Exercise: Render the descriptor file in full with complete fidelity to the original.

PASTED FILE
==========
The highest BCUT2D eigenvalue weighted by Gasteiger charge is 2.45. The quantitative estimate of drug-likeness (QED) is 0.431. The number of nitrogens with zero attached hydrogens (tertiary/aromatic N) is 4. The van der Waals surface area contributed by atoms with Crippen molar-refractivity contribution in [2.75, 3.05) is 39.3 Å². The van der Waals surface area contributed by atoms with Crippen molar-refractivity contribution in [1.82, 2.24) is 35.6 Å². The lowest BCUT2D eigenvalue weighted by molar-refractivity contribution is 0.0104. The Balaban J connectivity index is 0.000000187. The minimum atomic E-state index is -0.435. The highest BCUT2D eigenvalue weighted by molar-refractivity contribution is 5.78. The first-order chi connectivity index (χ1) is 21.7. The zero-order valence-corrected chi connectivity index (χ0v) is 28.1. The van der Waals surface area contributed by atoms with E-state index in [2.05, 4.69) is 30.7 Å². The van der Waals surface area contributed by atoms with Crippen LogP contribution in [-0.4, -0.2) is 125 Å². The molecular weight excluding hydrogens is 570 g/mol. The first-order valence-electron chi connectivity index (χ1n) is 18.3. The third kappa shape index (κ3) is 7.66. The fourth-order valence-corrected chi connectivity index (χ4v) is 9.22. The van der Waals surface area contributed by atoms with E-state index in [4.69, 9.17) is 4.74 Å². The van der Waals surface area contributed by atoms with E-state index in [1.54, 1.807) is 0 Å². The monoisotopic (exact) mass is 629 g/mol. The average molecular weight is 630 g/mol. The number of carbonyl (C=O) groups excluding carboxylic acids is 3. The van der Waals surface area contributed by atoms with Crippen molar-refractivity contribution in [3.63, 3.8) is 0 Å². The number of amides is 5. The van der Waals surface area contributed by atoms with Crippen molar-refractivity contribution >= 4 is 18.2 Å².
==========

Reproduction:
The highest BCUT2D eigenvalue weighted by Gasteiger charge is 2.45. The quantitative estimate of drug-likeness (QED) is 0.431. The number of nitrogens with zero attached hydrogens (tertiary/aromatic N) is 4. The van der Waals surface area contributed by atoms with Crippen molar-refractivity contribution in [2.75, 3.05) is 39.3 Å². The van der Waals surface area contributed by atoms with Crippen molar-refractivity contribution in [1.82, 2.24) is 35.6 Å². The lowest BCUT2D eigenvalue weighted by molar-refractivity contribution is 0.0104. The Balaban J connectivity index is 0.000000187. The minimum atomic E-state index is -0.435. The highest BCUT2D eigenvalue weighted by molar-refractivity contribution is 5.78. The first-order chi connectivity index (χ1) is 21.7. The zero-order valence-corrected chi connectivity index (χ0v) is 28.1. The van der Waals surface area contributed by atoms with E-state index in [2.05, 4.69) is 30.7 Å². The van der Waals surface area contributed by atoms with Crippen LogP contribution in [-0.4, -0.2) is 125 Å². The molecular weight excluding hydrogens is 570 g/mol. The first-order valence-electron chi connectivity index (χ1n) is 18.3. The third kappa shape index (κ3) is 7.66. The fourth-order valence-corrected chi connectivity index (χ4v) is 9.22. The van der Waals surface area contributed by atoms with E-state index in [4.69, 9.17) is 4.74 Å². The van der Waals surface area contributed by atoms with E-state index in [1.54, 1.807) is 0 Å². The monoisotopic (exact) mass is 629 g/mol. The average molecular weight is 630 g/mol. The number of carbonyl (C=O) groups excluding carboxylic acids is 3. The van der Waals surface area contributed by atoms with Crippen molar-refractivity contribution in [3.63, 3.8) is 0 Å². The number of amides is 5. The van der Waals surface area contributed by atoms with Crippen molar-refractivity contribution >= 4 is 18.2 Å².